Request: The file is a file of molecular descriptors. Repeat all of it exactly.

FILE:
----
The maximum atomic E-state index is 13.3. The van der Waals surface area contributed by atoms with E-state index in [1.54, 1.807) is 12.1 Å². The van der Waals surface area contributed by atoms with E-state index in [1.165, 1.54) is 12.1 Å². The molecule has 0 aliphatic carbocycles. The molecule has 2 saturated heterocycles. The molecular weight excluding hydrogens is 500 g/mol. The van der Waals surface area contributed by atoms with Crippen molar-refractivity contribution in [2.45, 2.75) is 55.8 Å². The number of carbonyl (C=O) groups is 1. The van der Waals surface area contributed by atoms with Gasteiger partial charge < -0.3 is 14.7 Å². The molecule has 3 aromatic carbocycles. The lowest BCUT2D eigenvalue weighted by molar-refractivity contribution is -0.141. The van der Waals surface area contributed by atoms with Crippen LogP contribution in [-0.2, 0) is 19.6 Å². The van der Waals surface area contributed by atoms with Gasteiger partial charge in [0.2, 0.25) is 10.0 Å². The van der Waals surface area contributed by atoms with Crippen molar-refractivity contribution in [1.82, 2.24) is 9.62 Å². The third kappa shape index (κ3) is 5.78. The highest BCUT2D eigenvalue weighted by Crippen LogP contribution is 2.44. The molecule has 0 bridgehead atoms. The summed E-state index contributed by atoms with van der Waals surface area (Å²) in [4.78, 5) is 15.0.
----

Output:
The maximum atomic E-state index is 13.3. The van der Waals surface area contributed by atoms with E-state index in [1.54, 1.807) is 12.1 Å². The van der Waals surface area contributed by atoms with E-state index in [1.165, 1.54) is 12.1 Å². The molecule has 0 aliphatic carbocycles. The molecule has 2 saturated heterocycles. The molecular weight excluding hydrogens is 500 g/mol. The van der Waals surface area contributed by atoms with Crippen molar-refractivity contribution in [2.45, 2.75) is 55.8 Å². The number of carbonyl (C=O) groups is 1. The van der Waals surface area contributed by atoms with Gasteiger partial charge < -0.3 is 14.7 Å². The molecule has 3 aromatic carbocycles. The lowest BCUT2D eigenvalue weighted by molar-refractivity contribution is -0.141. The van der Waals surface area contributed by atoms with Crippen LogP contribution in [-0.2, 0) is 19.6 Å². The van der Waals surface area contributed by atoms with Gasteiger partial charge in [0.2, 0.25) is 10.0 Å². The van der Waals surface area contributed by atoms with Crippen molar-refractivity contribution in [1.82, 2.24) is 9.62 Å². The third kappa shape index (κ3) is 5.78. The highest BCUT2D eigenvalue weighted by Crippen LogP contribution is 2.44. The molecule has 0 bridgehead atoms. The summed E-state index contributed by atoms with van der Waals surface area (Å²) in [4.78, 5) is 15.0.